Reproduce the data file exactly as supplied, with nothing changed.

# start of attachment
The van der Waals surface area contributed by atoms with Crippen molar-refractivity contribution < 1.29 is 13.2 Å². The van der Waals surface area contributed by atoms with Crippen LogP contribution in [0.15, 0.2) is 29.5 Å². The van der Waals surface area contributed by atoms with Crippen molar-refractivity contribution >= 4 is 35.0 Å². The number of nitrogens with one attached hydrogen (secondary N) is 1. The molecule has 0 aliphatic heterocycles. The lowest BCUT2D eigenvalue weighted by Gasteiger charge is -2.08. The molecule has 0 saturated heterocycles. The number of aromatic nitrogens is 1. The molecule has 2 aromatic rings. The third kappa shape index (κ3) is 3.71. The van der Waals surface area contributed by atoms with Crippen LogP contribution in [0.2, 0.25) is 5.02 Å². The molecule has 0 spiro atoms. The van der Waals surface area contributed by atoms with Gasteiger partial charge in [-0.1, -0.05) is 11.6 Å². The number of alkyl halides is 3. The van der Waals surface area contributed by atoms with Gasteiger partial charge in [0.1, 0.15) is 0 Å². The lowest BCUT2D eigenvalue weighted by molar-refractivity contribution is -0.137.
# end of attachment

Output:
The van der Waals surface area contributed by atoms with Crippen molar-refractivity contribution < 1.29 is 13.2 Å². The van der Waals surface area contributed by atoms with Crippen LogP contribution in [0.15, 0.2) is 29.5 Å². The van der Waals surface area contributed by atoms with Crippen molar-refractivity contribution >= 4 is 35.0 Å². The number of nitrogens with one attached hydrogen (secondary N) is 1. The molecule has 0 aliphatic heterocycles. The lowest BCUT2D eigenvalue weighted by Gasteiger charge is -2.08. The molecule has 0 saturated heterocycles. The number of aromatic nitrogens is 1. The molecule has 2 aromatic rings. The third kappa shape index (κ3) is 3.71. The van der Waals surface area contributed by atoms with Crippen LogP contribution in [0.2, 0.25) is 5.02 Å². The molecule has 0 spiro atoms. The van der Waals surface area contributed by atoms with Gasteiger partial charge in [-0.1, -0.05) is 11.6 Å². The number of alkyl halides is 3. The van der Waals surface area contributed by atoms with Gasteiger partial charge in [0.1, 0.15) is 0 Å². The lowest BCUT2D eigenvalue weighted by molar-refractivity contribution is -0.137.